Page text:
Saint Joan of the Stockyards
One might not suspect that an 85-year-old play about fluctuations in the Chicago meat market would have much to do with modern America, but one would be wrong. The Irondale Ensemble proves this in their clever and watchable revival of Bertolt Brecht's Saint Joan of the Stockyards, now playing at the company's performance space in Brooklyn. Revered German director Peter Kleinert helms the production, which is simultaneously nimble and hard-hitting in its indictment of neoliberal capitalism. Even those who deem themselves "not a Brecht person" will probably reconsider this position after seeing Saint Joan.
Pierpont Mauler (Joey Collins) is the king of the Chicago meatpackers. But with market speculation rampant, he decides to get out while he still can. He proposes to sell his shares to his business partner Cridle (Terry Greiss), but Cridle won't bite until Mauler drives rival meatpacker Lennox (Sam Metzger) out of the market. Meanwhile, fellow factory owner Graham (a very funny Michael-David Gordon) looks to see where he can exploit market trends and legislative whimsy to become the new top dog.
While these four men play their meaty game of thrones, thousands of workers suffer through hunger and cold in the stockyards. They survive the volatile cycles of capitalism only through the grace of Joan Dark (Erika Strasburg) and the Black Straw Hats, a Salvation Army-like group that offers the word of God with a bowl of hot soup. After Mauler's unscrupulous broker Slift (a creepily manic Celeste Ciulla) takes Joan on a disturbing tour of the slaughterhouse, she begins to suspect that her efforts are just a stopgap measure. In fact, they might even be propping up an exploitative status quo.
Brecht wrote Saint Joan of the Stockyards in 1930, when his Marxism was still in its nascence. Its heady mix of numbers and rhetoric has the potential to be a painfully boring theatrical experience — like listening to a college sophomore scream about Das Kapital.
Thankfully, Kleinert uses Paul Schmidt's muted translation (written in the aftermath of the breakup of the Soviet Union) to great effect. It draws out the themes Brecht sought to address without dwelling on his ideological blind spots. (In Weimar Germany, Communism certainly looked like a better option than Nazism. How could he have known?) This is Brecht for the Thomas Piketty era.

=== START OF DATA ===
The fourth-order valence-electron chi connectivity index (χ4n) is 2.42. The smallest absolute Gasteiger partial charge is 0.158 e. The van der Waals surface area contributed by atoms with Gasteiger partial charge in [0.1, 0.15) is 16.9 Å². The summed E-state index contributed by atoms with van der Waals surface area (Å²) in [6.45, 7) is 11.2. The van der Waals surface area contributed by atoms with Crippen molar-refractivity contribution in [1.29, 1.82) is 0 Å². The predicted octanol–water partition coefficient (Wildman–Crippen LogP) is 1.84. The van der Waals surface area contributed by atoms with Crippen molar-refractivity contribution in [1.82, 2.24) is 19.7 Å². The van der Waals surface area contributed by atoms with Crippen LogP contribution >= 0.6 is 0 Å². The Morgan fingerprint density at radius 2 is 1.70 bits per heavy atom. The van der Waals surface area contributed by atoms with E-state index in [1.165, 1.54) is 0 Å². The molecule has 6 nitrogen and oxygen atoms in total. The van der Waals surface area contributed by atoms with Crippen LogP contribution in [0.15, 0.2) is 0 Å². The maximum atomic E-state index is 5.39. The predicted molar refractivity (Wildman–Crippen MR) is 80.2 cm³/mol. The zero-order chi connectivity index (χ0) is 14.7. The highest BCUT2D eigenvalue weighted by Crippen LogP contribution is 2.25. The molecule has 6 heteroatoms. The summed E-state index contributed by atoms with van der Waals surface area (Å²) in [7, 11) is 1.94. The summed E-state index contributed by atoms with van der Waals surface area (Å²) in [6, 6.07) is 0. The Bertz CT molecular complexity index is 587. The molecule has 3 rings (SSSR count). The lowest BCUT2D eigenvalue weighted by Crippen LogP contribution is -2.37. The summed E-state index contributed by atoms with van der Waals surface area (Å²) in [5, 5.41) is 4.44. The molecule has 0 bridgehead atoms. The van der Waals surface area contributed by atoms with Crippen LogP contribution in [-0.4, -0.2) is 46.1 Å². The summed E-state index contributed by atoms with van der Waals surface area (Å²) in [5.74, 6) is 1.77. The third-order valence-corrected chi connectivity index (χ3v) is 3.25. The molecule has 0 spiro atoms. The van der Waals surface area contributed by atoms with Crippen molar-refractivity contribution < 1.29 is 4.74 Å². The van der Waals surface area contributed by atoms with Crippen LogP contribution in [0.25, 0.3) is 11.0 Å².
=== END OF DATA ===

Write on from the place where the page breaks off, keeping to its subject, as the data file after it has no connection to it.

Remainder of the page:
Kleinert makes an irrefutable case for the continued relevance of the play. A passage relating the death of a factory worker named Luckerniddle, who is killed when he falls into a bacon maker (an allusion to Upton Sinclair's The Jungle), has often been dismissed as leftist sensationalism. Kleinert lets us know that it is nothing of the sort by having Strasburg read aloud from a news report about the April indictment of two managers at Bumble Bee Foods whose negligence caused factory worker Jose Melena to be cooked alive in 12,000 pounds of canned tuna. Sadly, industrial accidents driven by the constant push for higher productivity are not yet a thing of the past. Saint Joan is indisputably of our time.
The performances also support this. As the crusading Joan, Strasburg has subtly adopted the mannerisms and cadence of Senator Elizabeth Warren, her appeals to common sense and fairness uncanny. The ever-cool Collins is more like Frank Underwood, the smooth political operator from House of Cards. We know he's a money-grubbing industrialist, but we (like Joan) can't help but submit to his charms and classically handsome good looks. He and his fellow meatpackers (they prefer "job creators") participate in a panel discussion with the audience, flanked by photos of Donald Trump and Carly Fiorina. This is followed by the presentation of a large donation to the Black Straw Hats, a dig at the complicity of charities in the malfeasance of their wealthy benefactors. Audience members are invited to take selfies with the giant prop check.
Kleinert endows the production with a healthy dose of levity, despite the seriousness of the depressing subject. You'd cry if you could only stop laughing. Ken Rothchild's versatile set of sliding dry erase boards offers the perfect platform for Kleinert's light-footed staging. It also allows the players to literally write-out Brecht's deluge of numbers before us, illuminating the lengthy commodity-trading sessions. Human beat box Paul Koudouris underscores the two-hour event, impressively playing several instruments and creating all the sound effects.
Even the most die-hard capitalist will have a hard time walking away from this production without a smile on his face and a song in his heart. This is how you do Brecht.